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Make all the combinations

Set::CrossProduct - 2011-12-06

You need to make combinations of things, but you don't want to create them all at once, or you can't create them all at once. You might only need one combination at a time.

I had this problem when I was creating a test suite for a legacy application. I need to test all of the boundary conditions for several functions. The return values for the new subroutines I was writing needed to be the same as those from the original:

my @tests = (
[ qw( blood adanac 1 ) ],
  [ qw( blood adanac 2 ) ],
  [ qw( blood taylor 1 ) ],
  [ qw( blood taylor 2 ) ],
  [ qw( navel adanac 1 ) ],
# ... many more tuples

foreach my $tuple ( @tests ) {
    Original::foo( @$tuple ),
    New::foo( @$tuple ),
    "Arguments [ @$tuple ] returns the same thing"

This can be an effective way to write tests. The code that performs the actual tests is small and stays the same no matter how many tests I want to run. When I have more test cases, I add to the table of input values.

As the table got larger, listing all of the combinations literally in the code became a problem. I'd miss some combinations, repeat others, and even if I'd gotten everything right, I couldn't fit the table on a single screen.

I had specifically avoided nested loops. That might not annoy you when there are three or four parameters, but some of the subroutines took 15 parameters. That's a lot of nesting.

Instead, I wanted something where I could list the possible values for each of the positions, but without having to make all of the combinations myself. That is, I wanted a way to take a cross product of sets where each result would have one element from each set. Hence, Set::CrossProduct.

my $iterator = Set::CrossProduct->new( 
    [ qw( blood navel valencia ) ],
    [ qw( adanac taylor macintosh ) ],
    [ qw( 1 2 ) ]

I can then use the iterator to get the next combination to check. The original implementation was the reference for correct, bug-for-bug behavior:

while( my $tuple = $iterator->get ) {
    New::foo( @$tuple ),
    Original::foo( @$tuple ),
    "Arguments [ @$tuple ] returns the same thing"

It's not a complicated module behind the scenes. For each of the array references, I maintain a cursor so I know which item to pick next. When I get to the end of an array reference, I go back to the start. If all the cursors are the last positions, then the iterator is spent.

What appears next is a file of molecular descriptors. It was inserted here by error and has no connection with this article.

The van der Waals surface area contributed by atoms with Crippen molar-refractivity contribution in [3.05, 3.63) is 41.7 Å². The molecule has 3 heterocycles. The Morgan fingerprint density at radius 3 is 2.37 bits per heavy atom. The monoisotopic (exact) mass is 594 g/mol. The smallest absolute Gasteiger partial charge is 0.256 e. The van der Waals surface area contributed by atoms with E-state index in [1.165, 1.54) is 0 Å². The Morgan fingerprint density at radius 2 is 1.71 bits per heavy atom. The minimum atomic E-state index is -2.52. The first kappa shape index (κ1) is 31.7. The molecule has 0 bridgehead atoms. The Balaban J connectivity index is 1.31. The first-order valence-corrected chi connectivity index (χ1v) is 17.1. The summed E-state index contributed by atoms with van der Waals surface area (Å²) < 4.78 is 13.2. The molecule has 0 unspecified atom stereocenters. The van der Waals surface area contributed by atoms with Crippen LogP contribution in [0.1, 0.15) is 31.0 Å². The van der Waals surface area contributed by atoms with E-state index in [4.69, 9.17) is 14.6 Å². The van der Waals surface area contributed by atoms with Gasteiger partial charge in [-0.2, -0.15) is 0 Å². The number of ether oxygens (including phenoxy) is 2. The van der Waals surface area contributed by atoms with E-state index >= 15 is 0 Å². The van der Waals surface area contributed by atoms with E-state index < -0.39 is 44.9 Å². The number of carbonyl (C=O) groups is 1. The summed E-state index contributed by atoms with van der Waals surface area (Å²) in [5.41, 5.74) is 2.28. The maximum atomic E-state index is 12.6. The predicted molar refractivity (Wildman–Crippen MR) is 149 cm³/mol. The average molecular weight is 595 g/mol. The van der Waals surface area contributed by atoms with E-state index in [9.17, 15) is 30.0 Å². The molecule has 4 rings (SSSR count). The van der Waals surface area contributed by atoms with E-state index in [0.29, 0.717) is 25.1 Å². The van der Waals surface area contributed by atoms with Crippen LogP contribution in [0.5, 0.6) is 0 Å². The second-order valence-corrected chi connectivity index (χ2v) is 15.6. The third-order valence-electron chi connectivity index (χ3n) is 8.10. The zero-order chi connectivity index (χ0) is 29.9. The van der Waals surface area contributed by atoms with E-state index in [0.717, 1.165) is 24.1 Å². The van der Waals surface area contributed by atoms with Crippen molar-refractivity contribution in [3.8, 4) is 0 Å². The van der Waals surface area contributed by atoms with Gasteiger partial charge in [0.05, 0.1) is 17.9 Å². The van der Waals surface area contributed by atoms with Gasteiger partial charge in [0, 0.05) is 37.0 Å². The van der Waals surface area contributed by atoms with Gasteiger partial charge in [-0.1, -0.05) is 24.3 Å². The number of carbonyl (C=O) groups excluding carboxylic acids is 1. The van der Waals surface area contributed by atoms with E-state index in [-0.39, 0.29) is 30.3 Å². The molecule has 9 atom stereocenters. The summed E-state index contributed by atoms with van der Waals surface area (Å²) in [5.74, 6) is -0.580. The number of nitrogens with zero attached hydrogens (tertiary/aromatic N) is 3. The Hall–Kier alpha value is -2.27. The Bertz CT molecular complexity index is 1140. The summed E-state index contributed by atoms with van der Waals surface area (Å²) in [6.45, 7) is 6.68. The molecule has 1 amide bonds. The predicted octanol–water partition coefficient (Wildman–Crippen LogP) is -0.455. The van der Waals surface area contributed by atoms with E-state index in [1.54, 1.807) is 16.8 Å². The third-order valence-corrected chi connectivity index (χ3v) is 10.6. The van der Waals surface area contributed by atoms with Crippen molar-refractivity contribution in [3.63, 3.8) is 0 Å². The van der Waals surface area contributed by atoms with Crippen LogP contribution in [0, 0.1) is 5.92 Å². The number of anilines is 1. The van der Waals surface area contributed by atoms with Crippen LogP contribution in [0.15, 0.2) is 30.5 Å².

The more I used the module, the more uses I found for it, and the more I needed to move around the iterator. Besides getting the next element, I added methods to look around the current combination, pick a random combination, or, get all of the combination at once (it came full circle):

my $iterator = Set::CrossProduct->new( ARRAY_OF_ARRAYS );

# get the number of tuples
my $number_of_tuples = $iterator->cardinality;

# get the next tuple
my $tuple = $iterator->get;

# move back one position
my $tuple = $iterator->unget;

# get the next tuple without resetting
# the cursor (peek at it)
my $next_tuple = $iterator->next;

# get the previous tuple without resetting
# the cursor
my $last_tuple = $iterator->previous;

# get a random tuple
my $tuple = $iterator->random;

# in list context returns a list of all tuples
my @tuples = $iterator->combinations;

# in scalar context returns an array reference to all tuples
my $tuples = $iterator->combinations;

See Also

The Set::CrossProduct module isn't the only way to accomplish this task. The Algorithm::Loops module has a NestedLoops subroutine that can do the same thing.

Some people confuse a cross product of different sets with permutations of elements in the same set. If that's what you want to do, Algorithm::Combinatorics might be the right tool.

Gravatar Image This article contributed by: brian d foy <bdfoy@cpan.org>